HOME PAGE

CRIMINAL CASES
All Felonies
Misdemeanors
Federal/State
Accessory
Conspiracy
Drugs/Weapons
DWI/DUI
Assault/Robbery
Homicide
White Collar
Sex Offenses
Juvenile Arrest
Family Court
Interrogation
Sentences
Appeals

STATUTES/LAW

FLAT FEES
Payment Options
Credit Cards/Bail
Family/Friends
The Risks with
Public Defenders

 
PERSONAL INJURY
Arrest Injury

ATTORNEY PROFILE

ARTICLES/BLOG

ADDITIONAL INFO
new york penal lawnew york felony law
Attorney Advertising: Website content for informational and educational purposes only and should not be substituted for speaking with an attorney.  All cases are different, and past results do not guarantee future outcomes. All fees must be finalized in writing and may vary based on the circumstances of a case.

Statutes and Law


DWI/DWAI Laws
Drug Laws
Weapon Laws
Assault Laws
Larceny Laws
Robbery Laws
Burglary Laws
Sex Offense Laws

Note: This section explains in plain language the most common criminal offenses. This is not an exhaustive list of New York criminal law, and the Law Office of Adam Bevelacqua will defend against all felony and misdemeanor charges.

Vehicle Traffic Law (VTL) Section 1192

Driving While Impaired by Alcohol (VTL § 1192.1)

This is a lesser charge and a misdemeanor, which can still result in jail time, a suspended license, and thousands of dollars in fines, penalties, forfeitures, insurance premiums, and other costs. If a defendant has any other DWI or DWAI charge within the previous ten years, the penalties will be increased.

Driving While Intoxicated (VTL § 1192.2)

This is one of the most common criminal charges in New York and the consequences can be severe. The law divides DWIs into degrees of severity based on the number of DWI/DWAI convictions in the previous ten years and the Blood Alcohol Concentration (BAC) of 0.8 or 0.18. The higher BAC (0.18) increases the charge to Aggravated DWI.
Even a first charge can result in a suspended license and thousands of dollars in fines, penalties, forfeitures, insurance premiums, and other costs. The suspended license can last longer than 18 months.

A charge may be increased to a felony based on a previous DWI/DWAI or other circumstances. An effective lawyer will help a defendant early on to keep the charges at the misdemeanor level before starting to negotiate for a complete dismissal.
DWI/DWAI with drugs will follow the same rules as with alcohol but may result in increased penalties after a conviction, especially if paired with a drug possession charge. Drugs can be much harder to detect during a traffic stop and the methods of detection much less reliable, and so a knowledgeable lawyer should argue against the scientific evidence to have these charges reduced or dismissed.

New York Penal Law § 120.03 – Vehicular Assault in the Second Degree, § 120.04 – Vehicular Assault in the First Degree, § 120.04-a – Aggravated Vehicular Assault

If a person violates the DWI/DWAI laws and injures another person, he may be charged with vehicular assault. The Blood Alcohol Content, the severity of injury, and the existence of previous DWI/DWAI charges will determine the degree of the charge. A vehicular assault conviction will result in a class E or D felony sentence.

Drug Possession – New York Penal Law Article 220

New York Penal Law § 220.03 – Criminal Possession of a Controlled Substance in the Seventh Degree, § 220.06 – Criminal Possession of a Controlled Substance in the Fifth Degree, § 220.09 – Criminal Possession of a Controlled Substance in the Fourth Degree, § 220.16 – Criminal Possession of a Controlled Substance in the Third Degree, § 220.18 – Criminal Possession of a Controlled Substance in the Second Degree, § 220.21 – Criminal Possession of a Controlled Substance in the First Degree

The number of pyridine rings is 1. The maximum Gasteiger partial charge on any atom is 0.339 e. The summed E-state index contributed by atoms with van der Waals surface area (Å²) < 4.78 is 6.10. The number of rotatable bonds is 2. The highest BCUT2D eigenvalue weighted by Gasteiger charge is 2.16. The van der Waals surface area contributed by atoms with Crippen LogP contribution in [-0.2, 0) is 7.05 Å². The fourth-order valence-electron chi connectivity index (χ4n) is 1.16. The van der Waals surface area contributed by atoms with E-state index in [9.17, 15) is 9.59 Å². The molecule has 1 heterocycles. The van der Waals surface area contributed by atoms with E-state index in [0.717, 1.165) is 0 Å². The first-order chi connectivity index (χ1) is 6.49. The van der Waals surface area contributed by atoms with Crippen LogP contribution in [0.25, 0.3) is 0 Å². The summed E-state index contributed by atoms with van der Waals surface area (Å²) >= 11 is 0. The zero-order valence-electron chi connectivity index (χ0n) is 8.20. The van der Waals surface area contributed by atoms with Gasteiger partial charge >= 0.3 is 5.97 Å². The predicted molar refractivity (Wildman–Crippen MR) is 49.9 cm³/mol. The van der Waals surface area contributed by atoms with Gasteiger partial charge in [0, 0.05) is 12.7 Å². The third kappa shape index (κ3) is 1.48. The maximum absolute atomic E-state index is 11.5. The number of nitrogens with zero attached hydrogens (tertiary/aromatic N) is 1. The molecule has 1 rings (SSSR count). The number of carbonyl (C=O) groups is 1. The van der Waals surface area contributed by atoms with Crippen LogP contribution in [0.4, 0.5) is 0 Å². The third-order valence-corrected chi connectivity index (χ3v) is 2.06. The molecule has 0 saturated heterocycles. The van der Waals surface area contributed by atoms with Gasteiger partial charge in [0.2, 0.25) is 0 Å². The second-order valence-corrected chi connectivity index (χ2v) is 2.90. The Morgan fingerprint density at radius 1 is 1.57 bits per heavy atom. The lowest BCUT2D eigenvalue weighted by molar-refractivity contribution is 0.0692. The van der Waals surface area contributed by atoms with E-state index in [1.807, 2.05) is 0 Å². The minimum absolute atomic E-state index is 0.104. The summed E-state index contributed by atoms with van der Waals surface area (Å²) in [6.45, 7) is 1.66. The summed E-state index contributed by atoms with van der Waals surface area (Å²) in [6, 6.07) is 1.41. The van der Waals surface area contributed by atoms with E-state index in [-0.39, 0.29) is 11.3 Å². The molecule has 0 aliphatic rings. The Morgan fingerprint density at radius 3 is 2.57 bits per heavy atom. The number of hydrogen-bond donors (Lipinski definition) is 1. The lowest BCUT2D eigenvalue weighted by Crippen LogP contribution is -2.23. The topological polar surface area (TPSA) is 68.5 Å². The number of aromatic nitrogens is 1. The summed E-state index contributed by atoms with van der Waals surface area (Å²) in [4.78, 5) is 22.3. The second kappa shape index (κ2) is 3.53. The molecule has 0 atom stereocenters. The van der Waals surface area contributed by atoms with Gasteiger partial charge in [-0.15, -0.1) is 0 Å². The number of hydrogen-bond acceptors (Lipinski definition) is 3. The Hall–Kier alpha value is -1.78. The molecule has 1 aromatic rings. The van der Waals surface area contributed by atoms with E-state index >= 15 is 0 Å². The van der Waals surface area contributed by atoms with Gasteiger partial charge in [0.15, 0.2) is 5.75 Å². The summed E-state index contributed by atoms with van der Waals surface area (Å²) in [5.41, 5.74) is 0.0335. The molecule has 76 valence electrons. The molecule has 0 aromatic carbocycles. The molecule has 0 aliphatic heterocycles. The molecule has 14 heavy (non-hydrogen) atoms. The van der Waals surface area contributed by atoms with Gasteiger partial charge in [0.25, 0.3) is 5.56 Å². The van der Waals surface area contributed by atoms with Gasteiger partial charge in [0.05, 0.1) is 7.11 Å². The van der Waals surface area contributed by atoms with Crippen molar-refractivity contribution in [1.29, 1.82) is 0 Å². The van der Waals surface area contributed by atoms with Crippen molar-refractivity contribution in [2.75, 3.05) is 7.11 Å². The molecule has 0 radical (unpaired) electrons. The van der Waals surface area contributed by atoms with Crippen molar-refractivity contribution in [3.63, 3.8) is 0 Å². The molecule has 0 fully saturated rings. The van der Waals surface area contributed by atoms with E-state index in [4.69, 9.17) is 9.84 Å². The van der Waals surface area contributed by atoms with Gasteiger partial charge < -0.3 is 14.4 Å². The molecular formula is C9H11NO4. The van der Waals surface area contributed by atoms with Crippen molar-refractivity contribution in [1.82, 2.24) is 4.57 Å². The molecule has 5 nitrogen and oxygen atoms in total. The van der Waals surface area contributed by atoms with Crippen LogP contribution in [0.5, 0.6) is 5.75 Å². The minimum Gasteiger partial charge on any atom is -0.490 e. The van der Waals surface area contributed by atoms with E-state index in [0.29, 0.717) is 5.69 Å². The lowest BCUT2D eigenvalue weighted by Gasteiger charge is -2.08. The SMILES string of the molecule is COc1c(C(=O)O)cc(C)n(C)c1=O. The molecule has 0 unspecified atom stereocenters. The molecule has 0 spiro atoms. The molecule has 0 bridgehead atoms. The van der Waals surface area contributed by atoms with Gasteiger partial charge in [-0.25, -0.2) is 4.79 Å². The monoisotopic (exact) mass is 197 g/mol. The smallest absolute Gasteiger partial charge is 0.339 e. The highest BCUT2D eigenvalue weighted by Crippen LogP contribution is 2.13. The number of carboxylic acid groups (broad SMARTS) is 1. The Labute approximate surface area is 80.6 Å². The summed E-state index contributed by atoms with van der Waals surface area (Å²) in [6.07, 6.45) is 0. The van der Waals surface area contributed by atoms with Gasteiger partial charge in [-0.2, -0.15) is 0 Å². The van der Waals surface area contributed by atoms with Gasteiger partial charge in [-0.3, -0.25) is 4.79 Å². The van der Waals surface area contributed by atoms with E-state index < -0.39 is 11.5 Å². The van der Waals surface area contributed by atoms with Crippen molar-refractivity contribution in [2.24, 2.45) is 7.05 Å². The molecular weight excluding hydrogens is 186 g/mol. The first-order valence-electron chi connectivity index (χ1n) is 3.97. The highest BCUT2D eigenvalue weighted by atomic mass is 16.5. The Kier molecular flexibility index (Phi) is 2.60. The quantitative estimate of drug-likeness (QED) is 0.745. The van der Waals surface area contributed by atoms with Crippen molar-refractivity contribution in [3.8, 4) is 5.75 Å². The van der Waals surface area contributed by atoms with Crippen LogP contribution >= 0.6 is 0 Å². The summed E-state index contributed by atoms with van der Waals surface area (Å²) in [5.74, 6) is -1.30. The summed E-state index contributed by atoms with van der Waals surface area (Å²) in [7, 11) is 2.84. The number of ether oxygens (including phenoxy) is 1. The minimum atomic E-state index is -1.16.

These charges pertain to knowing possession of drugs based on type and weight. The lowest charge is a misdemeanor and the highest charges are class A felonies. A lawyer must carefully argue against the weight and the type of drugs to help a client avoid extreme sentences. Many cases hinge on a successful motion to suppress illegally obtained evidence, and a defendant must have a lawyer who pays attention to the details of how the police found the drugs. The smallest detail can result in a dismissal.

New York Penal Law § 220.25 – Criminal Possession of a Controlled Substance – Presumption of Guilt

The law presumes that anyone within the same room, apartment, house, or car was in possession of drugs found by the police. A defendant will need a lawyer to argue against this presumption and to prove that the defendant had no knowledge of the drugs.

New York Penal Law § 220.28 – Use of a Child to Commit a Controlled Substance Offense

As with most crimes, if a child is involved with a drug offense, the prosecution may add an extra charge. However, this charge does not necessarily pertain to a child’s presence in the home of a user or addict.

New York Penal Law § 220.31 – Criminal Sale of a Controlled Substance in the Fifth Degree, § 220.34 – Criminal Sale of a Controlled Substance in the Fourth Degree, § 220.39 – Criminal Sale of a Controlled Substance in the Third Degree, § 220.41 – Criminal Sale of a Controlled Substance in the Second Degree, § 220.43 – Criminal Sale of a Controlled Substance in the First Degree, § 220.44 – Criminal Sale of a Controlled Substance in or near School Grounds, § 220.48 – Criminal Sale of a Controlled Substance to a Child

Just as with possession, these charges cover the range of sales depending on the type and the weight of the drugs. Scientific evidence, if argued correctly, can reduce the types and the degrees of charges. The sale of drugs near school grounds will add a separate charge, yet the prosecution must prove the exact location of an alleged sale. Likewise, the sale of drugs to a child will add a separate charge.

New York Penal Law § 220.45 – Criminal Possession of a Hypodermic Instrument, § 220.46 – Criminal Injection of a Narcotic Drug, § 220.50 – Criminally Using Drug Paraphernalia in the Second Degree, § 220.55 – Criminally Using Drug Paraphernalia in the First Degree

In the drug laws, some charges punish the possession and use of pipes, needles, bongs, joints, wrapping paper, and other items relating to drug use, but only if the government can prove that these items would be used for ingesting drugs. The defendant faces the enhanced charge (First Degree) with a previous drug paraphernalia conviction.